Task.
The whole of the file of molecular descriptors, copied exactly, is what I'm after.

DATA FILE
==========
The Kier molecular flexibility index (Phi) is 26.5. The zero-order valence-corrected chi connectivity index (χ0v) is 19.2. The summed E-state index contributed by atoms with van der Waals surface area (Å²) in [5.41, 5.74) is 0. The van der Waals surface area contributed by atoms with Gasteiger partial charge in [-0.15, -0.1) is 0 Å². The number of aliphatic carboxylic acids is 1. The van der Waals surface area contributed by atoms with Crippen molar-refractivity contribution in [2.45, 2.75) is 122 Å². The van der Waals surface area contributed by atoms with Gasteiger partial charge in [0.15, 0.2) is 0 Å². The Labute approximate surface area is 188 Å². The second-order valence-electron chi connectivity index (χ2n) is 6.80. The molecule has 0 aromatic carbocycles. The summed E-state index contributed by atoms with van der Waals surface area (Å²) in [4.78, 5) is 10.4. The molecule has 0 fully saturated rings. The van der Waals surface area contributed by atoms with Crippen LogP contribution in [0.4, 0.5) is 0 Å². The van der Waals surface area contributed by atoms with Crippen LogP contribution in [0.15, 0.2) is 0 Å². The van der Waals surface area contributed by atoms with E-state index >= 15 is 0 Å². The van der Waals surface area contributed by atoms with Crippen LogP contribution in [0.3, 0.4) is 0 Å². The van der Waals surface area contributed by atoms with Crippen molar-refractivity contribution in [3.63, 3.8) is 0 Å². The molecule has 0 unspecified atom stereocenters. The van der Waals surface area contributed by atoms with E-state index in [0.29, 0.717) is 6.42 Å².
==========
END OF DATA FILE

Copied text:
The Kier molecular flexibility index (Phi) is 26.5. The zero-order valence-corrected chi connectivity index (χ0v) is 19.2. The summed E-state index contributed by atoms with van der Waals surface area (Å²) in [5.41, 5.74) is 0. The van der Waals surface area contributed by atoms with Gasteiger partial charge in [-0.15, -0.1) is 0 Å². The number of aliphatic carboxylic acids is 1. The van der Waals surface area contributed by atoms with Crippen molar-refractivity contribution in [2.45, 2.75) is 122 Å². The van der Waals surface area contributed by atoms with Gasteiger partial charge in [0.15, 0.2) is 0 Å². The Labute approximate surface area is 188 Å². The second-order valence-electron chi connectivity index (χ2n) is 6.80. The molecule has 0 aromatic carbocycles. The summed E-state index contributed by atoms with van der Waals surface area (Å²) in [4.78, 5) is 10.4. The molecule has 0 fully saturated rings. The van der Waals surface area contributed by atoms with Crippen LogP contribution in [0.4, 0.5) is 0 Å². The van der Waals surface area contributed by atoms with Crippen LogP contribution in [0.15, 0.2) is 0 Å². The van der Waals surface area contributed by atoms with E-state index >= 15 is 0 Å². The van der Waals surface area contributed by atoms with Crippen LogP contribution in [0.3, 0.4) is 0 Å². The van der Waals surface area contributed by atoms with Crippen molar-refractivity contribution in [3.63, 3.8) is 0 Å². The molecule has 0 unspecified atom stereocenters. The van der Waals surface area contributed by atoms with E-state index in [0.29, 0.717) is 6.42 Å².